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Home Posts tagged "UNCLOS"

Canute’s Kingdoms: Can small island states legislate against their own disappearance?

Published on February 20, 2019        Author: 
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It was recently drawn to my attention that Tuvalu and Kiribati have in recent years passed legislation, following a relatively common scheme, that removes reference to the low tide line as the baseline for measuring maritime zones and replaces it with a system of fixed geographic coordinates. (The Marshall Islands has taken a somewhat similar approach.) On its face, this may constitute a claim that their maritime baselines are permanently fixed. That is, they will not retreat or be redrawn with rising sea levels.

This might seem a small matter in the range of legal issues implicated by climate change – it is not.

As every public international lawyer probably recalls, at least after the South China Sea arbitration, an island (within the meaning of article 121 of the UN Convention on the Law of the Sea) generates a full suite of maritime zones but must be more than a mere rock incapable of sustaining human habitation or a maritime feature which is only above water at low tide. Imagine your national territory is composed of a series of islands, some of them quite small but generating extensive maritime zones. Long before you risk becoming completely “de-territorialised” by rising sea levels you might lose much of your national livelihood if islands previously generating exclusive economic zones become mere low tide elevations.

So the question becomes, can a state freeze the baselines from which its maritime zones are projected? Read the rest of this entry…

 
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The China-Japan and Venezuela-Guyana Maritime Disputes: how the law on undelimited maritime areas addresses unilateral hydrocarbon activities

Published on January 25, 2019        Author: 
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In December 2018, two incidents brought to the fore the importance of the rules addressing activities in undelimited maritime areas.  The first incident occurred between China and Japan in the East China Sea, and the second took place between Venezuela and Guyana in the Atlantic Ocean. Whereas the establishment of maritime boundaries is the optimum choice when it comes to the creation of a stable and secure environment for the conduct of maritime activities, the UN Law of the Sea Convention 1982 (‘LOSC’ or ‘the Convention’) provides for the regulation of operations even in the absence of maritime delimitation. With a view to avoiding tension, Articles 74(3) and 83(3) LOSC impose two obligations upon states having overlapping entitlements/claims in a given undelimited maritime area. This post scrutinises the behaviour of the parties involved in the aforementioned disputes through the lens of the LOSC.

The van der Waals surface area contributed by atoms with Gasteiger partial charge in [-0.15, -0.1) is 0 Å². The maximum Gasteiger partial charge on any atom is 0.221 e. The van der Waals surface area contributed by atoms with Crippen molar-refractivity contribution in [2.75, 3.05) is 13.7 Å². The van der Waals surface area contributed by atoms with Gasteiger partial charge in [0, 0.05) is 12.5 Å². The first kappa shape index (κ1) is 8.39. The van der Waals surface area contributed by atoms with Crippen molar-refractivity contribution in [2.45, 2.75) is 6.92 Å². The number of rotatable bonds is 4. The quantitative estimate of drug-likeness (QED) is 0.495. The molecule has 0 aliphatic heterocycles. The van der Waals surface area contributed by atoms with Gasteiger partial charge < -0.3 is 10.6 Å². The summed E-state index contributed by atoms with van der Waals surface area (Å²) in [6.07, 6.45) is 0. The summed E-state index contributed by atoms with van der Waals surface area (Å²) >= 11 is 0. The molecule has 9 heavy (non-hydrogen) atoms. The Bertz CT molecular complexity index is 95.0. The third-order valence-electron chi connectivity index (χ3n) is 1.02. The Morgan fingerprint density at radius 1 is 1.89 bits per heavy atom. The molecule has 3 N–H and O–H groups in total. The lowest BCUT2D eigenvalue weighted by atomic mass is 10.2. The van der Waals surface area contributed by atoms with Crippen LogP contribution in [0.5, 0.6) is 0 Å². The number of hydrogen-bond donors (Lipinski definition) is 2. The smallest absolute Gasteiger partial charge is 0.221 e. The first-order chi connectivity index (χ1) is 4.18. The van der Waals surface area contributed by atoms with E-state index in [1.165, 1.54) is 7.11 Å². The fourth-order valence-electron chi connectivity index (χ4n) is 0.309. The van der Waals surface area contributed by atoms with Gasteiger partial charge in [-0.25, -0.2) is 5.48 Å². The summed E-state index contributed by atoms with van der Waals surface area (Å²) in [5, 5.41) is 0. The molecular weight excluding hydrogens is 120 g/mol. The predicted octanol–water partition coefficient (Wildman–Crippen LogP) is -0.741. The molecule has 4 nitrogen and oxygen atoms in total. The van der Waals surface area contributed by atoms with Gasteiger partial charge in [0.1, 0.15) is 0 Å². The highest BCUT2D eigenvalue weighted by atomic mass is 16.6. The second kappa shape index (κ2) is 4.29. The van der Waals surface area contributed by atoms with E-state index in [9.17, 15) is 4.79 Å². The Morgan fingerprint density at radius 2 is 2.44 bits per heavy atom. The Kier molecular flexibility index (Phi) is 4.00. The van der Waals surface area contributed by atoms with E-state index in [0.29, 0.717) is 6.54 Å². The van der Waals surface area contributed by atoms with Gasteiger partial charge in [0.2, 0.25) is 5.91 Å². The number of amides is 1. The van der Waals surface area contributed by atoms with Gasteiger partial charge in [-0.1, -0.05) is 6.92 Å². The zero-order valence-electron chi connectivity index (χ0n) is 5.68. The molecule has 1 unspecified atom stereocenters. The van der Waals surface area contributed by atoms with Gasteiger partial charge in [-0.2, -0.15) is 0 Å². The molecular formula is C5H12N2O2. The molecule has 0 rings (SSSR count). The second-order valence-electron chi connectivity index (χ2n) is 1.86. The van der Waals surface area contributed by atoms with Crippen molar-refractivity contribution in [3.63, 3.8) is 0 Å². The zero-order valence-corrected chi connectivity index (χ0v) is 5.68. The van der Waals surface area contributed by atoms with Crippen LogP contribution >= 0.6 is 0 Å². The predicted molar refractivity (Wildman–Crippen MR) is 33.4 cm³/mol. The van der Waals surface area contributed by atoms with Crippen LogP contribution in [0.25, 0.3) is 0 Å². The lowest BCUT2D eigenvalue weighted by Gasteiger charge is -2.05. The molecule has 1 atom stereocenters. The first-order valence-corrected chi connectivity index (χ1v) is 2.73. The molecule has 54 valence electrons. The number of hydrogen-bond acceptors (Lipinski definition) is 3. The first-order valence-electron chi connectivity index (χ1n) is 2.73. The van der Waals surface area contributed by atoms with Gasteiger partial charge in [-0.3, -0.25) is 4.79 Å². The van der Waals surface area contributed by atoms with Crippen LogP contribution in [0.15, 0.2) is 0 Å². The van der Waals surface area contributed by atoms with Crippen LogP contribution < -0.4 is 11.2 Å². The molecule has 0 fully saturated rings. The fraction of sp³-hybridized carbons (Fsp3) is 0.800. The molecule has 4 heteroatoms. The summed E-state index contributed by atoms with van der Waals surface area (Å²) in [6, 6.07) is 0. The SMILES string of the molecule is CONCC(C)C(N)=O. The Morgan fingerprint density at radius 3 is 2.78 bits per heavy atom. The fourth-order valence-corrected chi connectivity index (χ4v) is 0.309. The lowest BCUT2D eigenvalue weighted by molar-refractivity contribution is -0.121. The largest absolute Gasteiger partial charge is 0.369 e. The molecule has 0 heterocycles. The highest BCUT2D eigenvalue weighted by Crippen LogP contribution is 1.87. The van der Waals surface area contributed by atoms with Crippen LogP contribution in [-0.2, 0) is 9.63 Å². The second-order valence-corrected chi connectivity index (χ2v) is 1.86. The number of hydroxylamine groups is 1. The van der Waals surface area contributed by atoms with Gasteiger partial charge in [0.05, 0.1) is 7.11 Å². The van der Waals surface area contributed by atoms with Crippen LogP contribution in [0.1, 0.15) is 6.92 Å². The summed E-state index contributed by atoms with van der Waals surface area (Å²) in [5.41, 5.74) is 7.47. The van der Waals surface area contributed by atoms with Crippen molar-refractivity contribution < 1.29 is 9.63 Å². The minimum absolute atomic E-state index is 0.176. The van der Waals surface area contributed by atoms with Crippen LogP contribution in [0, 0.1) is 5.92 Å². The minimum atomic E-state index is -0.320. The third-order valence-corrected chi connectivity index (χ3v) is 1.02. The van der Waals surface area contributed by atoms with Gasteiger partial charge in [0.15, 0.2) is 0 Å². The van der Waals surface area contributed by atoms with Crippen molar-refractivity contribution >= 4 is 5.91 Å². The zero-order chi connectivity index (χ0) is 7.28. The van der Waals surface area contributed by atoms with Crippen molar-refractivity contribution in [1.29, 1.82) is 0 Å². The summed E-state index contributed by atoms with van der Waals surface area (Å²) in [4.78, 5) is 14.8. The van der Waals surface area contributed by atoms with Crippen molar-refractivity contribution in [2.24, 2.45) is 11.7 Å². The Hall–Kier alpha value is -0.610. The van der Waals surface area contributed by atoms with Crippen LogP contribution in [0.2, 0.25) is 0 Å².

The factual background

On the 3rd of December 2018, Japan protested China’s deployment of a jack-up rig and the drilling of boreholes near the provisional median line between the two states in the East China Sea. In response, the Chinese Ministry of Foreign Affairs stated that China was carrying out hydrocarbon activities in waters falling within its jurisdiction and that it does not recognise the provisional median line with Japan.

It is worth mentioning that China has been engaged in hydrocarbon activities in the area since 2003 (a deal on the establishment of a joint development zone reached in 2008 has not been implemented). Furthermore, it is recalled that in 2014 China performed unilateral oil and gas ventures in an undelimited maritime area within 200M of the coasts of Vietnam, triggering the latter’s vehement reaction. China had attempted to justify its activities back then by invoking its claims according to the ‘9-dash line’, a claim which was put in doubt by the Award of the Arbitral Tribunal in the South China Sea (Philippines v China) case (2016). Read the rest of this entry…

 

Part I: Analysis of Dispute Concerning Delimitation of the Maritime Boundary between Ghana and Côte d’Ivoire in the Atlantic Ocean

Published on October 19, 2017        Author:  and
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On 23 September 2017, the Special Chamber of the International Tribunal for the Law of the Sea (ITLOS) rendered an award in Ghana/Côte d’Ivoire. It is only the second case, following the Guyana/Suriname Arbitration of 2007, in which an international adjudicating body has ascertained the meaning and scope of Articles 74(3) and 83(3) of the United Nations Convention on the Law of the Sea (UNCLOS) within the context of unilateral oil and gas operations in disputed areas.

The Special Chamber delimited the parties’ territorial sea, exclusive economic zone (EEZ) and continental shelf boundaries within and beyond 200 nautical miles (nm) with the boundary being an unadjusted equidistance line favouring Ghana. Other key questions for adjudication were a) Ghana’s claim regarding a long-standing, tacit agreement as to the existence of a maritime boundary and b) Côte d’Ivoire’s allegation that, by continuing with oil activities in the disputed area, Ghana had violated its Article 83(1) and (3) UNCLOS obligations to negotiate in good faith and to make every effort through provisional arrangements not to jeopardise or hamper arrival at an agreement.

In its judgment, the Special Chamber reached a number of conclusions which, taken with its Order for the prescription of provisional measures of 25 April 2015, will have significant, practical implications for the future conduct of unilateral oil and gas activities in disputed maritime areas, as well as for the associated rights and obligations incumbent upon States concerned. Read the rest of this entry…